In general, I like the new system a fair bit. But, I think it would be better both mechanically and RP-wise to also have the option of multiclassing.

Mechanically: There are some niches that this can fill that other things can't. By way of example, getting Attack of Opportunity requires Fighter 1 OR level 6 and 2 class feats. A Fighter level dip would sacrifice advancement of other powers to do this in exchange for freeing up a pair of feats.

RP-wise: Abandoning a class would allow playing someone having a change of heart about their methods. A Barbarian trying to put aside his rage or a Rogue trying to abandon their deception to be an honest soldier.

Yes, I know this would require a couple new rules for Proficiency interaction and possibly consulting two tables for leveling up (one with things all classes have, one with the class you're taking), but there are a few important niches I think having the option for old multiclassing could fill.


If I buy rounds for Longarm or Sniper (charges/cartridges 25) for a weapon with a capacity of 2 rounds (Tactical Shobhad Horizon Striker), then is it 25 cartridges = 50 shots? Or do I only get 25 shots from that?


Very cool blog, I like that hazards encompass traps, haunts, and magical effects.

The only thing weird to me is Complex traps, it should not be a construct? I don't see much difference


Can an Occultist with the "Trappings of the Warrior" Panoply simply wear the shield on their back and use a 2-handed weapon and still get the benefits of the panoply?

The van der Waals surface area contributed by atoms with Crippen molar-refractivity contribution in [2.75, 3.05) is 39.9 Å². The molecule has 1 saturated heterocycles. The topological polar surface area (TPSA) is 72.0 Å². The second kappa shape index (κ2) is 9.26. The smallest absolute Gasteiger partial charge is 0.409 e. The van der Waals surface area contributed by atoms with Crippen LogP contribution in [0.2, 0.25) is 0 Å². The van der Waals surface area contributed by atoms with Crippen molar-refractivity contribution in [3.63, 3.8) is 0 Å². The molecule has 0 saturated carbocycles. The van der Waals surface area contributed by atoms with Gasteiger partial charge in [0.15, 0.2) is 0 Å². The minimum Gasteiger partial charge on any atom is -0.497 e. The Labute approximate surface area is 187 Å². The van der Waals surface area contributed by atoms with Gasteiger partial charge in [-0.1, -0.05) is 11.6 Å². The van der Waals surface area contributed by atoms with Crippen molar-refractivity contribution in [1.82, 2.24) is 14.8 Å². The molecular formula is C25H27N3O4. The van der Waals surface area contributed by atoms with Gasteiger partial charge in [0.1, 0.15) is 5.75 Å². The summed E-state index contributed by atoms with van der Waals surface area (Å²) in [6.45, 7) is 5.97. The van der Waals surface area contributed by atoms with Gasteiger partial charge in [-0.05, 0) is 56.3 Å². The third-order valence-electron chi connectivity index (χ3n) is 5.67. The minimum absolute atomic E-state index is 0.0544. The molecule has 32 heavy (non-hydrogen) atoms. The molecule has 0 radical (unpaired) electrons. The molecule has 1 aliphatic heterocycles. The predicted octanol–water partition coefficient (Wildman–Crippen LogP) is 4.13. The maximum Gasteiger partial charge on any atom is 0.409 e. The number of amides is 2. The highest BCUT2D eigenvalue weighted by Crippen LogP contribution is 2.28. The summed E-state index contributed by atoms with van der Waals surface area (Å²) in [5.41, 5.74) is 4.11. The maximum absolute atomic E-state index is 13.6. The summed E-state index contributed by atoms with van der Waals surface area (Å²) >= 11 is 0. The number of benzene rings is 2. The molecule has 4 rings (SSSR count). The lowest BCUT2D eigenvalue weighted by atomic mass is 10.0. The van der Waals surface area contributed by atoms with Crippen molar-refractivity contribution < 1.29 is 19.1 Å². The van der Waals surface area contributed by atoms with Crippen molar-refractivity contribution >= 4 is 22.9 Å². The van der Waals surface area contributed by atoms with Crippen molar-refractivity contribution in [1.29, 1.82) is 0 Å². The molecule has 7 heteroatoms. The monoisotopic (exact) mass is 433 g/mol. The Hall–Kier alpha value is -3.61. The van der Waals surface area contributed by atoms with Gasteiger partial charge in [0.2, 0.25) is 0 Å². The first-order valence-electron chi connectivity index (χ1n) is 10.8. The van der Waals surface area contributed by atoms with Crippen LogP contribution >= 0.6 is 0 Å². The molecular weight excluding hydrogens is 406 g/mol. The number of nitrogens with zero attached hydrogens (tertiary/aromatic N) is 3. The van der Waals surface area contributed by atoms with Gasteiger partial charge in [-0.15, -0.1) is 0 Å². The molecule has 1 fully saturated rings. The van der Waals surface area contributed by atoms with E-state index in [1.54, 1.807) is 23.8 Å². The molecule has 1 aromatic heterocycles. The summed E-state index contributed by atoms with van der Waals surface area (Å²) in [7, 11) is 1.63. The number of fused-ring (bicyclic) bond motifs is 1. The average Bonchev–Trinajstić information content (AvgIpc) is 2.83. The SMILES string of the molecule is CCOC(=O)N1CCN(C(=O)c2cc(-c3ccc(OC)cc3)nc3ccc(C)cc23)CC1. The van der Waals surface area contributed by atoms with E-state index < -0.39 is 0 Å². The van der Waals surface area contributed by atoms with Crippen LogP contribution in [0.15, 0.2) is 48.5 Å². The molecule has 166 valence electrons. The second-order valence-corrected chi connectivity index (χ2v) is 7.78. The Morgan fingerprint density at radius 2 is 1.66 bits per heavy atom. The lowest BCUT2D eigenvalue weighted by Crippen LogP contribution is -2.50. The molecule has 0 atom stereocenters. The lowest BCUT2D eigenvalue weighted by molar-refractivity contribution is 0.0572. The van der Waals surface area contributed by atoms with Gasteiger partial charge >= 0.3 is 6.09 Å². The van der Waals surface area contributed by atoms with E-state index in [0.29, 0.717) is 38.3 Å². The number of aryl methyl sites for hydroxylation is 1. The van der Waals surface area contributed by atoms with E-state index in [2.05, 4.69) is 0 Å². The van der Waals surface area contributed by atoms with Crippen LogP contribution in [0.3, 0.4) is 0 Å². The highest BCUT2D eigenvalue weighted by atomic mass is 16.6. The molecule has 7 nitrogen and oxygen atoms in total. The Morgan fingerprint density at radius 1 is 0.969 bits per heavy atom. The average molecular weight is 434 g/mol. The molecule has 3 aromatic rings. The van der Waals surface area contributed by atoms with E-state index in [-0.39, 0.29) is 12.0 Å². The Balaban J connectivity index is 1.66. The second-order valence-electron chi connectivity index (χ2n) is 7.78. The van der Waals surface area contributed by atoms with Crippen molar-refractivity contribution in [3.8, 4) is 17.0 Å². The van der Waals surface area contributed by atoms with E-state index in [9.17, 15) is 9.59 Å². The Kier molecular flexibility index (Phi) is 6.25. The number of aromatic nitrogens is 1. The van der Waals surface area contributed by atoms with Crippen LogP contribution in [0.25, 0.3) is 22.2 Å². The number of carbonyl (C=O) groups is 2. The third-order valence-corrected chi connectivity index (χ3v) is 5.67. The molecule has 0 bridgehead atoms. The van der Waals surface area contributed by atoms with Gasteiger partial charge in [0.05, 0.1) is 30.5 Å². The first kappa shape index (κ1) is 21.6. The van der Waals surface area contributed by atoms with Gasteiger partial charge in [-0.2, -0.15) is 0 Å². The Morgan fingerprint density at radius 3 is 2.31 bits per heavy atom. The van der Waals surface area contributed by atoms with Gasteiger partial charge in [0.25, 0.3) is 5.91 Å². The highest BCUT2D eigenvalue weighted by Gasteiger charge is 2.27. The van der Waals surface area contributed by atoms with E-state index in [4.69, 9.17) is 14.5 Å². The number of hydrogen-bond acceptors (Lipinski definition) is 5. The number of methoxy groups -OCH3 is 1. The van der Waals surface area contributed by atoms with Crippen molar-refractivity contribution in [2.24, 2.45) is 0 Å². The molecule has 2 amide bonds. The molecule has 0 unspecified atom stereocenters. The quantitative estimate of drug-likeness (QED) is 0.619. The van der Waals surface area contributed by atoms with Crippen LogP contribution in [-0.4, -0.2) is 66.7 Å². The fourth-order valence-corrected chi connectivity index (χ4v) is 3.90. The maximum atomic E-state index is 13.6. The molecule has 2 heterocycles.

reference:
panoplies below regular implements; has some stuff re: this
the panoply itself


So, in Blood of the Coven, Changeling witches get to make covens - what about non-witches who have the Coven Hex? Do they have to take Coven-Touched or do they count and just weren't accounted for?

And, if they need Coven-Touched, would it be reasonable (I'm a GM in the game this would matter in) to rule that they count anyway?


Do claws (Bludgeoning and Slashing) count as blades for honing them on a whetstone?

(And if so, does a +0 Agile Amulet of Mighty Fists count as nonmagical for this purpose??)

Asking because I'm making a Changeling for a campaign elsewhere.


1 person marked this as FAQ candidate.

(the question is, which way is right: do ships of size huge and larger automatically have room for more power cores, or are they just allowed to take more housings? Is it "Medium and Large" or was that a typo in the PDF and it should be "Medium and larger")

The way I've seen it done here (aka: I did a search for this question) has, you have to have the power core housing bay for a second (or more) power core, despite ship size. Which is confusing me, because: